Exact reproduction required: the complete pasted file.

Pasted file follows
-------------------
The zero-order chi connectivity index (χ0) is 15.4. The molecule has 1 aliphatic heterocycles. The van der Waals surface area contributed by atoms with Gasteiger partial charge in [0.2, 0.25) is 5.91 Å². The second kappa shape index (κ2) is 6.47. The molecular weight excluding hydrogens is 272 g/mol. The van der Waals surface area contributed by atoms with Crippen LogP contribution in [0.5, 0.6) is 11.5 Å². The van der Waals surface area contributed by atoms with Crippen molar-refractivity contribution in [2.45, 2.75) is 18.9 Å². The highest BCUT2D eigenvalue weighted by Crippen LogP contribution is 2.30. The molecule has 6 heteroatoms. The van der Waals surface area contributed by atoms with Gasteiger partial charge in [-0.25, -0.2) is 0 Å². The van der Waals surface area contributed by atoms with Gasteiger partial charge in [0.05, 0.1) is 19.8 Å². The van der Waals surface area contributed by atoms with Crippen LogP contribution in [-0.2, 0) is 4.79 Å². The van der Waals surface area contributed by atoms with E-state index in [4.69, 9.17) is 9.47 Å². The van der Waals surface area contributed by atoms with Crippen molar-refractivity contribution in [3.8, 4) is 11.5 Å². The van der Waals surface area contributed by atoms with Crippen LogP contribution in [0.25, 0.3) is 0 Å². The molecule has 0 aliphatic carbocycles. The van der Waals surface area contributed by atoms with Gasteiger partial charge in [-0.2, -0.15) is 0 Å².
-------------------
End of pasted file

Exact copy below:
The zero-order chi connectivity index (χ0) is 15.4. The molecule has 1 aliphatic heterocycles. The van der Waals surface area contributed by atoms with Gasteiger partial charge in [0.2, 0.25) is 5.91 Å². The second kappa shape index (κ2) is 6.47. The molecular weight excluding hydrogens is 272 g/mol. The van der Waals surface area contributed by atoms with Crippen LogP contribution in [0.5, 0.6) is 11.5 Å². The van der Waals surface area contributed by atoms with Crippen molar-refractivity contribution in [2.45, 2.75) is 18.9 Å². The highest BCUT2D eigenvalue weighted by Crippen LogP contribution is 2.30. The molecule has 6 heteroatoms. The van der Waals surface area contributed by atoms with Gasteiger partial charge in [-0.25, -0.2) is 0 Å². The van der Waals surface area contributed by atoms with Gasteiger partial charge in [0.05, 0.1) is 19.8 Å². The van der Waals surface area contributed by atoms with Crippen LogP contribution in [-0.2, 0) is 4.79 Å². The van der Waals surface area contributed by atoms with E-state index in [4.69, 9.17) is 9.47 Å². The van der Waals surface area contributed by atoms with Crippen molar-refractivity contribution in [3.8, 4) is 11.5 Å². The van der Waals surface area contributed by atoms with Crippen LogP contribution in [0.25, 0.3) is 0 Å². The molecule has 0 aliphatic carbocycles. The van der Waals surface area contributed by atoms with Gasteiger partial charge in [-0.2, -0.15) is 0 Å².